- Evaluate and make recommendations for the fiscal stabilization of rural health care delivery systems and ensure their design is appropriate for the community served by such systems;
- Provide technical assistance and expertise to address immediate needs of rural communities;
The bill passed the Senate on February 7 and is now being considered in the House.
On February 21, the Senate Health and Human Services Committee passed a scaled-down version of SB 399, which had sought to expand the authority of nurse practitioners in rural Georgia. The version that cleared the committee, SB 351, does not address rural concerns but increases the number of advanced-practice nurses (APRNs) a physician may supervise at one time from four to eight and permits doctors to delegate the ordering of radiographic images.
The original proposed legislation arose from a state senate study committee’s recent assessment of unmet medical needs in Georgia and the state’s limitations on the practice authority of advanced-practice nurses (APRNs). Current law makes Georgia one of the nation’s most restrictive states for APRNs, requiring they have physician oversight to prescribe medication or order tests like MRIs and CT scans.
In its report, the senate committee recommended granting broader authority to APRNs practicing in rural counties. The committee’s evaluation of barriers to health care access cited statistics that nine rural Georgia counties have no physicians, 63 have no Pediatric physicians, 79 have no OB/GYN physicians, and 22 have no APRNs. The bill’s sponsors had aimed to address these shortages and the resulting gaps in care by granting full scope of practice to APRNs working in rural areas, thus drawing more of them to practice in underserved communities.
The physician-led Medical Association of Georgia “opposed the bill vehemently,” citing patient safety concerns.
In a move with significant healthcare implications not limited to rural healthcare, the Georgia Senate voted unanimously on February 7 to pass SB 352, a measure that confronts the opioid crisis by advancing research and education and also targets fraudulent healthcare billing and payment practices.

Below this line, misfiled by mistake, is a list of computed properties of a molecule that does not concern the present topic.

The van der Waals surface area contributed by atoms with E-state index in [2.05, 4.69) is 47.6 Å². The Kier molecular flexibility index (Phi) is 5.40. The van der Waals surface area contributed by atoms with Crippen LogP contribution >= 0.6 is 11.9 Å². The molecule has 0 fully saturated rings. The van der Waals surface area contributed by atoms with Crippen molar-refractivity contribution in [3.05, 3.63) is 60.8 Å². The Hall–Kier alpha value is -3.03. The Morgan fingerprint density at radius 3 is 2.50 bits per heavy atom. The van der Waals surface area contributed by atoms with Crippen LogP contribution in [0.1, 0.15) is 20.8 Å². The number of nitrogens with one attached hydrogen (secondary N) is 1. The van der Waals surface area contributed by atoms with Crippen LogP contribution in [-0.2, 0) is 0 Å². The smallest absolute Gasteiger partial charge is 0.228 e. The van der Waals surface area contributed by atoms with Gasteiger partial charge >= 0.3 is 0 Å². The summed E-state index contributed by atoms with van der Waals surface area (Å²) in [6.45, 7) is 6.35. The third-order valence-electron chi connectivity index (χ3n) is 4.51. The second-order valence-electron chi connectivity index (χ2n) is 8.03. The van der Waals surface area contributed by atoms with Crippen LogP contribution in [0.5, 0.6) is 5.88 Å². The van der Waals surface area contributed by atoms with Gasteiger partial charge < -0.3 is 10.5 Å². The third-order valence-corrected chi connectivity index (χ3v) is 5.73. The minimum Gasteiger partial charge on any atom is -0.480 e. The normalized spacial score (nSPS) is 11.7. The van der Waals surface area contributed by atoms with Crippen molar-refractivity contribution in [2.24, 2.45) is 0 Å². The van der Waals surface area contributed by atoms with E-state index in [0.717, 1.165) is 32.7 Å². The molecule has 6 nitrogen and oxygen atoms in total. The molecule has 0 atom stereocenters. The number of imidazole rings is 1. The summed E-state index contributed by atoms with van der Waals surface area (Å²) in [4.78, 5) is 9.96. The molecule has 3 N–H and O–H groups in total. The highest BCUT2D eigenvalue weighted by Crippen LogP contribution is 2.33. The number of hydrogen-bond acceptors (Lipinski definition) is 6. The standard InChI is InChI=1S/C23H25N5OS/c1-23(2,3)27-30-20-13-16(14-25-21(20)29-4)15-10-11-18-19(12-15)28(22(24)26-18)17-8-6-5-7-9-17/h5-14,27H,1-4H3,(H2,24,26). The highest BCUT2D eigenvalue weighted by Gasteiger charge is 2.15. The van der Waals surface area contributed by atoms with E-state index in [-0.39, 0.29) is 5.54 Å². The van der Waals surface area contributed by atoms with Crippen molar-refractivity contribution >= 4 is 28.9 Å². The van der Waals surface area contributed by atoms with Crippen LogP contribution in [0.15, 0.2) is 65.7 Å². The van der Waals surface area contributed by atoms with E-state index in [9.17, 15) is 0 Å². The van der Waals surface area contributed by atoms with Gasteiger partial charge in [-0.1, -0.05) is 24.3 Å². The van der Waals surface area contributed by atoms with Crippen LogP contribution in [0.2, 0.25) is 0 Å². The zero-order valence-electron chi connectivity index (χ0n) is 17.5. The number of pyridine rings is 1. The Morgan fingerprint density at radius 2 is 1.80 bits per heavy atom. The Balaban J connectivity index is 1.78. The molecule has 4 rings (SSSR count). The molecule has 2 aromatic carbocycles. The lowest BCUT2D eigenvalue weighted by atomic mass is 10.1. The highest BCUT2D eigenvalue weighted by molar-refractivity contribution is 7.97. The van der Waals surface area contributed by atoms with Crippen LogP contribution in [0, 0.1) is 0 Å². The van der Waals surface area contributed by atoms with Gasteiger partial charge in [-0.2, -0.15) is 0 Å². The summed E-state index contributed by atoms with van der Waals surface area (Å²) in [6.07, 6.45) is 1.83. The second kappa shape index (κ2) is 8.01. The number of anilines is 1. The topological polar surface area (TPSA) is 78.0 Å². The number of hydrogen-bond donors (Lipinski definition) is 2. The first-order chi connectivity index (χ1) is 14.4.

The bill creates an Executive Director of Substance Abuse, Addiction and Related Disorders, who will lead a 15-member Commission on Substance Abuse and Recovery to include commissioners of public health, community health and human services, as well as law enforcement officials and appointed representatives. The Commission will develop education plans and create a block grant program, coordinate overdose-related data, consult with other state agencies, give direction on a possible Medicaid waiver for opioid abuse and broaden access to support services related to prevention, treatment and recovery.
Significantly, and somewhat unrelated to opioid crisis, the bill also introduces a new prohibition on patient brokering, building on the federal Anti-Kickback Statute. Many states have codified similar so-called “mini” anti-kickback statutes, but Georgia to this point has not. SB 352 would change that, making certain financial arrangements in healthcare punishable by up to 20 years imprisonment and fines of up to $500,000 per violation.
Finally, the bill takes aim at certain billing practices in the drug-testing space. Specifically, the bill criminalizes “excessive, high-tech, or fraudulent drug testing in the treatment of the elderly, the disabled, or any individual affected by pain, substance abuse, addiction, or any related disorder.” The massive profits associated with certain drug tests have recently come under scrutiny nationwide.
SB 402, also known as the “Achieving Connectivity Everywhere (ACE) Act,” offers a host of solutions aimed at expanding access to broadband Internet in rural Georgia. This goal aligns with the needs of rural healthcare providers, who increasingly depend on high-speed Internet for a variety of purposes, including telemedicine.